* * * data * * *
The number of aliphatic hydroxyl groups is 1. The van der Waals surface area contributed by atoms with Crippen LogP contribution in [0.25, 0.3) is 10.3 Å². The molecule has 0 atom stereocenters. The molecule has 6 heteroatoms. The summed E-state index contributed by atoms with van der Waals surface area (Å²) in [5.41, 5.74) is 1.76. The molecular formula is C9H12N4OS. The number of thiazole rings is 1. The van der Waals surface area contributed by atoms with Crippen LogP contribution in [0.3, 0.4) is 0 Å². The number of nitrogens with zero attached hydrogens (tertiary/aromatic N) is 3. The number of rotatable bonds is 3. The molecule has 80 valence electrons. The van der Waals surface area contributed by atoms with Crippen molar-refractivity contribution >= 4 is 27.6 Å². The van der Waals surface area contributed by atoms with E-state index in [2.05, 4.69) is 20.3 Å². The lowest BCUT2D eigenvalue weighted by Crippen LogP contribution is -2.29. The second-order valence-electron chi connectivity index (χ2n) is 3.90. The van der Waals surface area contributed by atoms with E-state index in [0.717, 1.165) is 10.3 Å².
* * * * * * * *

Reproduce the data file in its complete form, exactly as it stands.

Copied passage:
The number of aliphatic hydroxyl groups is 1. The van der Waals surface area contributed by atoms with Crippen LogP contribution in [0.25, 0.3) is 10.3 Å². The molecule has 0 atom stereocenters. The molecule has 6 heteroatoms. The summed E-state index contributed by atoms with van der Waals surface area (Å²) in [5.41, 5.74) is 1.76. The molecular formula is C9H12N4OS. The number of thiazole rings is 1. The van der Waals surface area contributed by atoms with Crippen LogP contribution in [0.3, 0.4) is 0 Å². The number of nitrogens with zero attached hydrogens (tertiary/aromatic N) is 3. The number of rotatable bonds is 3. The molecule has 80 valence electrons. The van der Waals surface area contributed by atoms with Crippen molar-refractivity contribution >= 4 is 27.6 Å². The van der Waals surface area contributed by atoms with E-state index in [2.05, 4.69) is 20.3 Å². The lowest BCUT2D eigenvalue weighted by Crippen LogP contribution is -2.29. The second-order valence-electron chi connectivity index (χ2n) is 3.90. The van der Waals surface area contributed by atoms with E-state index in [0.717, 1.165) is 10.3 Å².